Chez Roux 'Classique' Feast michel-roux-jr
Chez Roux 'Classique' Feast michel-roux-jr
Chez Roux 'Classique' Feast michel-roux-jr
Chez Roux 'Classique' Feast michel-roux-jr
Chez Roux 'Classique' Feast michel-roux-jr
Chez Roux 'Classique' Feast michel-roux-jr
Chez Roux 'Classique' Feast michel-roux-jr
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Chez Roux 'Classique'

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Chef Michel Roux Jr.’s menu is a collection of traditional French favourites, centred around a hearty beef bourguignon. “This is the kind of food I cook and eat at home” says Michel, “it’s French country cooking, which is wholesome, comforting and delicious”.

The menu begins as all meals in France do, with bread and butter. “Bread and butter is a staple in France and I’m serving my homemade sourdough with French Isigny butter, as it’s one of my dad’s favourites”, says Michel.

For his French onion soup starter, Michel begins by slow-cooking French Roscoff onions until beautifully soft and sweet, before adding a rich, homemade beef stock for depth of flavour. A splash of cider is added for acidity, along with double cream to enrichen the soup. “It’s finished with lovely floating rafts of sourdough, topped with bubbling cheese” says Michel, “we use a mix of traditional French Comté, as well as Cheddar for a bit of tang, and a nod to the white cliffs of Dover.”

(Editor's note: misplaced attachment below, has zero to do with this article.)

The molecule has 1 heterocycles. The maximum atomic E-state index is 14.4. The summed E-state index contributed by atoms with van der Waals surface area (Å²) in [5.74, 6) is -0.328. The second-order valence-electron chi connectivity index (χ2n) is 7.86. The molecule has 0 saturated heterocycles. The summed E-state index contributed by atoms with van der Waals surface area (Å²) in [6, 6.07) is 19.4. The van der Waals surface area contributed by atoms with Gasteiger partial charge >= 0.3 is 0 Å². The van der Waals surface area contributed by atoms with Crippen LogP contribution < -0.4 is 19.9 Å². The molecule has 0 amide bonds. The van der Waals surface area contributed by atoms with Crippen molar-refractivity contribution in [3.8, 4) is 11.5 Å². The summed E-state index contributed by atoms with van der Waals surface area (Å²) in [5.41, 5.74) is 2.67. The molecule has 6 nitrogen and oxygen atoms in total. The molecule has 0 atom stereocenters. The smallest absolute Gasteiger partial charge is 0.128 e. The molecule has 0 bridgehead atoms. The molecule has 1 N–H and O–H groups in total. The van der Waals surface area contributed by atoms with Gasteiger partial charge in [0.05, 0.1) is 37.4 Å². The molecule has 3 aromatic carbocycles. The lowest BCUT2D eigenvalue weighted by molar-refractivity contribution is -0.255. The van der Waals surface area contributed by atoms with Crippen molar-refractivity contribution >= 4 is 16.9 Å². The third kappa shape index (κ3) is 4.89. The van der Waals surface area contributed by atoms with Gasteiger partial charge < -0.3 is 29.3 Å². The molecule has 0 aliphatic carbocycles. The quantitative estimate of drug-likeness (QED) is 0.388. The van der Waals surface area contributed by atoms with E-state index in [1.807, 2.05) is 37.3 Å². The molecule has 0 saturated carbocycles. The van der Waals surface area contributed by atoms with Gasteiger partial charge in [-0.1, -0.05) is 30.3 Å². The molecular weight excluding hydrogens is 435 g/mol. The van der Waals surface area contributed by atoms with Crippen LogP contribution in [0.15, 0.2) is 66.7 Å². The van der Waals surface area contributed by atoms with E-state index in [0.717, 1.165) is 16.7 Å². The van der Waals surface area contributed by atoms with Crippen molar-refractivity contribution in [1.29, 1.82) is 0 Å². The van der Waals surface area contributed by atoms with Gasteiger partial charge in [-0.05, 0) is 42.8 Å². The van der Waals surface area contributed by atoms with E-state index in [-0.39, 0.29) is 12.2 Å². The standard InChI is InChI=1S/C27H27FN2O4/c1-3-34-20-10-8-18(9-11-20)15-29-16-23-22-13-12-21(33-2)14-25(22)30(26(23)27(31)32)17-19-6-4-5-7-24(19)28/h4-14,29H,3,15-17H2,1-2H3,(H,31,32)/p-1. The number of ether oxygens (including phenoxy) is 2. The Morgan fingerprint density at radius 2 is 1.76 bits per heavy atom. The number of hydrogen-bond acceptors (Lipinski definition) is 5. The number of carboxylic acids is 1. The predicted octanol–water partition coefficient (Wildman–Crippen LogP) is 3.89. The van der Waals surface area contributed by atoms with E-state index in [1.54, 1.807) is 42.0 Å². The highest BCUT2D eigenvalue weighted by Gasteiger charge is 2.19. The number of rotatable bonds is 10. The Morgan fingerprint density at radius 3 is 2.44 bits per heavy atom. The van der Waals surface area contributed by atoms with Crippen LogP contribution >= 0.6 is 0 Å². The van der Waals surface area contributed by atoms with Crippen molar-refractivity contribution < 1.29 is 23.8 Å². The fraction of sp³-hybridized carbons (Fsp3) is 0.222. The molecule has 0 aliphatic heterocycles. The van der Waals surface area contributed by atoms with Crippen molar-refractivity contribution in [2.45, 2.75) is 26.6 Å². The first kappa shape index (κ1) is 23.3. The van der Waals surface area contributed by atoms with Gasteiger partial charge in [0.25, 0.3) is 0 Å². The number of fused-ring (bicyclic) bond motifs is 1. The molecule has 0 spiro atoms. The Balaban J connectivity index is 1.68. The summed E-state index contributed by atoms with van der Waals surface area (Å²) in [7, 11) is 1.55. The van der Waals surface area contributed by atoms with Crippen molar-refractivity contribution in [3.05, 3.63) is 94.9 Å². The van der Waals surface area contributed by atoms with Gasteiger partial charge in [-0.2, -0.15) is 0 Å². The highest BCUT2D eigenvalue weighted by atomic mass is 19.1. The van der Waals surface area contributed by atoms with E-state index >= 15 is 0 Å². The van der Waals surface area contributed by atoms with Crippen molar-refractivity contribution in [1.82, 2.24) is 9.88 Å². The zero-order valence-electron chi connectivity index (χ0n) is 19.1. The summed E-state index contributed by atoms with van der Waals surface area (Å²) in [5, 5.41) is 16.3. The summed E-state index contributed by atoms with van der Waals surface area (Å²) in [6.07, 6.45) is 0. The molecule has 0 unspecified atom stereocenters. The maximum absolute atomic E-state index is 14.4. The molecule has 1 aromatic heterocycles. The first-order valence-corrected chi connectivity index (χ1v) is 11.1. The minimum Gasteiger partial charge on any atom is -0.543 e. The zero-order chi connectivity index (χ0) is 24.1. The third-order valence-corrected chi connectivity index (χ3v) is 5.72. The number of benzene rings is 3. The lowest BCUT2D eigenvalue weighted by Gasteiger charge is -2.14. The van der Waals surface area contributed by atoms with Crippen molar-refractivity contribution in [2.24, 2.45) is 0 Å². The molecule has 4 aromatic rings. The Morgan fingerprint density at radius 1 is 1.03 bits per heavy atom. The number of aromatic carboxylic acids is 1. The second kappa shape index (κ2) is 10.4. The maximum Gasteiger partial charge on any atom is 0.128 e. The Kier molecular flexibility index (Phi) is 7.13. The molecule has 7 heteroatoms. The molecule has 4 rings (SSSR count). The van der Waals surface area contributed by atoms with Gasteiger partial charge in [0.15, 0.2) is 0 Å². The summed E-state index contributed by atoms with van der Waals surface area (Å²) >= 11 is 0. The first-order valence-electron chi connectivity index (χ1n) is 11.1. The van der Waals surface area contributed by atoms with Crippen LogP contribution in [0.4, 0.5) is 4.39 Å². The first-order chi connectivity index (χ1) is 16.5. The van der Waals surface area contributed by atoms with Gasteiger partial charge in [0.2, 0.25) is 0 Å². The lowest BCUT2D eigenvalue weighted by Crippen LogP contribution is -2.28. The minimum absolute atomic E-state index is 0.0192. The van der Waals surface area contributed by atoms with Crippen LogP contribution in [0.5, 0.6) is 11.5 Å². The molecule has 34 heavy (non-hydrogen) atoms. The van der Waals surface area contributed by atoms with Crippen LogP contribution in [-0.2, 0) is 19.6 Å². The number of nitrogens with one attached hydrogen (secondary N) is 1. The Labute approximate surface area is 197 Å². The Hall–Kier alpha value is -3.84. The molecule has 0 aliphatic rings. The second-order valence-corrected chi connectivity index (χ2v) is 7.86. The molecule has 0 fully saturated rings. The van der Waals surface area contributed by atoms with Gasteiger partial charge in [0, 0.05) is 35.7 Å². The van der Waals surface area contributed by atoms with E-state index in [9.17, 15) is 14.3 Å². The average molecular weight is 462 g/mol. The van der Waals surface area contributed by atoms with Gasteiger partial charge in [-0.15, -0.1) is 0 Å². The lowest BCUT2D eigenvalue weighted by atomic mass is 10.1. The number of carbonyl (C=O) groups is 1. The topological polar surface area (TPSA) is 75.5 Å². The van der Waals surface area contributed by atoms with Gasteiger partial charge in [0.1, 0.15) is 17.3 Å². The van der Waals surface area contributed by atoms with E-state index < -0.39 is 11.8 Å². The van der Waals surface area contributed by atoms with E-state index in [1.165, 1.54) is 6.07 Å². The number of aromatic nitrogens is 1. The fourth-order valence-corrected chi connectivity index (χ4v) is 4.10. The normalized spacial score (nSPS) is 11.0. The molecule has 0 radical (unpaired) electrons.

“You really can’t get much more French than beef bourguignon” says Michel about the centrepiece of his menu, “it’s succulent, filling and wonderful with a nice glass of red”. To make his version of the classic dish, Michel uses beef cheeks, which he browns, then slow-cooks with caramelised onions, red wine, beef stock and herbs, for around six hours, until it melts in the mouth. To finish, onions, carrots and mushrooms are cooked in butter, then added to the dish along with salty lardons. Michel serves his rich, hearty stew with pommes Anna – a terrine of thinly sliced, layered potatoes, cooked until crisp – as well as a sharply dressed, bitter leaf salad to cut through the richness.

Dessert is Roux family favourite, Baba au Rhum. Made to a traditional recipe, brioche dough is baked until light and fluffy, then soaked in rum, before being glazed in orange syrup and filled with vanilla-scented Chantilly cream. Michel also serves his with caramelised oranges, steeped in rum, “to liven up the dish and cleanse the palate”.